Lead the free world. Since 1952 New Hampshire has been home to the first presidential primary in the country. Iowan actually have their say first but they hold a caucus, not a primary. Winners of the New Hampshire primary for their respective party nominating contests have gone on to be the candidate 12 of out 15 times since 1952.


Start your engines. NASCAR isn't just for the South. The New Hampshire Motor Speedway in Loudon has hosted several races a year since the 1990s. Nicknamed the "Miracle Mile", the track is also famous for the America's longest running motorcycle race dubbed the Loudon Classic.


World's biggest vintage arcade. The American Classic Arcade Museum in Laconia, NH offers visitors a chance to play a revolving selection of more than 200 classic cabinet games.

Moving to New Hampshire

With an estimated 1,363,852 residents, New Hampshire is the eighth smallest state in the country by population. But it's getting bigger, growing by 0.55 percent from 2018 to 2019. And while the state is ranked 46th by area, the population is fairly dense with 147 residents per square mile. Many people relocate to New Hampshire as a nice quiet place to retire, for their libertarian brand of politics, and to commute to jobs in Boston.

New Hampshire Economic Outlook

For a small state, New Hampshire has a particularly robust economy. The state has an estimated total GDP of $86 billion in 2018. The state has the fourth-highest median income in the country, totaling $74,801 a year in 2017. It also has an extraordinarily low unemployment rate of 2.5 percent.

Below is a list of New Hampshire's biggest economic sectors by percent share of GDP:

14 percent
Rental, real estate and leasing
11 percent
10 percent
10 percent
Professional services
9 percent

Who are New Hampshire's Largest Employers?

C&S Wholesale Grocers in Keene
Ocean Properties in Portsmouth
Keene State College in Keene
Standex International in Salem
University of New Hampshire in Durham

Places to live in New Hampshire

New Hampshire is one of the smallest states in the country, covering only about with about 9,349 square miles. The southern half of the state is the most populated, and home to many commuters who work and play in Boston. The northern portion of the state is less populated, and offers a more rural way of living. Wherever you choose to live in New Hampshire you will be in the heart of the Northeast, putting you less than a day's drive to Vermont, Massachusetts, Maine, and even New York City. You also have access to the international border into Canada where you can visit Quebec on a whim.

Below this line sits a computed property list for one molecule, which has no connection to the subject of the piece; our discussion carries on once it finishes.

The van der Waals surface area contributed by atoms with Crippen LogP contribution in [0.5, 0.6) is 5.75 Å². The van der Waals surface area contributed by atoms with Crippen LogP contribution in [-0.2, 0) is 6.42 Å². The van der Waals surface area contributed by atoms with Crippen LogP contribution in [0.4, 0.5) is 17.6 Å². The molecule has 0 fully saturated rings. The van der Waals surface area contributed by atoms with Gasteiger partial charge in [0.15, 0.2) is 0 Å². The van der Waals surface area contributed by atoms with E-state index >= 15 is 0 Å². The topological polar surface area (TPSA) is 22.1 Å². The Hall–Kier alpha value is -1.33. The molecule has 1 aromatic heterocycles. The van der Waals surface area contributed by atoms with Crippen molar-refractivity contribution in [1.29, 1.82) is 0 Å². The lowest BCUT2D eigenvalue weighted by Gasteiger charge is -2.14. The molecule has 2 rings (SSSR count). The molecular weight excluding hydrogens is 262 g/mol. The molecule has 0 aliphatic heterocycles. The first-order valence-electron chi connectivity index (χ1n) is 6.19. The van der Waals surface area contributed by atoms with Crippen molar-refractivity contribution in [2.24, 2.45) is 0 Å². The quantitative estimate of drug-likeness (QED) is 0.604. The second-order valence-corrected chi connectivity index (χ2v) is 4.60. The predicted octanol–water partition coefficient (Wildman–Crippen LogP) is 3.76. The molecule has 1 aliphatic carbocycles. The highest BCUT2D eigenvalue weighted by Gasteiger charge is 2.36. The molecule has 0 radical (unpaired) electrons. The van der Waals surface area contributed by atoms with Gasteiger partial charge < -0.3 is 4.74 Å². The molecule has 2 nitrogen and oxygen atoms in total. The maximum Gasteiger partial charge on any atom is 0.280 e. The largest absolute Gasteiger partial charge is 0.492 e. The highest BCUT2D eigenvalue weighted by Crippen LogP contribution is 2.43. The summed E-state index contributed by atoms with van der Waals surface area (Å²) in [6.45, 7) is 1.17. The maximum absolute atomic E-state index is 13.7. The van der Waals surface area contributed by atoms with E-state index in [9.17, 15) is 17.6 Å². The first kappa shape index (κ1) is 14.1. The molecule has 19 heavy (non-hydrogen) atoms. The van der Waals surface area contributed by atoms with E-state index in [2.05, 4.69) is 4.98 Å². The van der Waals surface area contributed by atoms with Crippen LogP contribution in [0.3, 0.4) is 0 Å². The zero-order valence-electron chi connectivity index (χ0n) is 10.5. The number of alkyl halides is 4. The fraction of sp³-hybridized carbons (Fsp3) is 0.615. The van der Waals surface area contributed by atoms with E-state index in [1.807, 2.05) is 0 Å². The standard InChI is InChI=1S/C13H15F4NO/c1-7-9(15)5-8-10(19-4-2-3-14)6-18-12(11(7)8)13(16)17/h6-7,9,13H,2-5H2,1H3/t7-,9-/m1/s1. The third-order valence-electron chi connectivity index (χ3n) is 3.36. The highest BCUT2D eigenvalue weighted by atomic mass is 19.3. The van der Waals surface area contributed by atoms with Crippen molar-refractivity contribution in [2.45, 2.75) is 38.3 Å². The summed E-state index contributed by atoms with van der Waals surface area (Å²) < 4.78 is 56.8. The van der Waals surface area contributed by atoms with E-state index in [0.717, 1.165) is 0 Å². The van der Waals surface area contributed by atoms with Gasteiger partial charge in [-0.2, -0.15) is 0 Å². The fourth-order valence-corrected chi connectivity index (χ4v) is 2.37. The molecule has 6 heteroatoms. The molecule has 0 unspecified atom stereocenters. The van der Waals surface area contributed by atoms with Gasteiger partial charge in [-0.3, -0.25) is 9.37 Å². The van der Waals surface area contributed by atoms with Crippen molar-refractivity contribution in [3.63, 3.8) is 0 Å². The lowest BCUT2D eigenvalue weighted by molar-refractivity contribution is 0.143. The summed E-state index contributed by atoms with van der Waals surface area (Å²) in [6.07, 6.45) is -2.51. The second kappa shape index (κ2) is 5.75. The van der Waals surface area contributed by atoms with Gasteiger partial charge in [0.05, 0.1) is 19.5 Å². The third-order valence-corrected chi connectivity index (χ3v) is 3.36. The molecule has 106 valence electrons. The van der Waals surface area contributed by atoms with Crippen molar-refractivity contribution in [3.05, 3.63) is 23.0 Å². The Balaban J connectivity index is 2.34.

If you are planning to move into the state of New Hampshire, consider these primary cities:


Manchester is a cosmopolitan city that is the heart of Northern New England; it's the largest city in New Hampshire, Maine or Vermont. Founded in 1751 as Derryfield, the city was reincorporated as Manchester in 1846. With a population of around 112,000, Manchester is frequently named as one of America's most affordable and livable cities. The average salary in Manchester is relatively high at $62,000 per year.

Cost of living
19 percent higher than national average
Median home price
Average rent
Average apartment size
861 square feet


With over 86,000 residents, Nashua is the second biggest city in New Hampshire. Originally built around a long busted textile industry, Nashua today is booming as part of the Greater Boston Metro Area. The downtown area has seen quite a lot of redevelopment in recent years. The median income of $73,000 is a product of the city's recent growth.

Cost of living
23 percent higher than national average
Median home price
Average rent

Great Falls

The state's capital and third largest city, Concord is steeped in history and culture. The area was first settled by colonists after 1725 by Ebenezer Eastman and his family moved over from nearby Haverhill, Massachusetts. Concord today has more than 42,000 residents, who make a median income of $61,000 per year.

Cost of living
20.1 percent higher than national average
Median home price
Average rent

Moving to New Hampshire Resources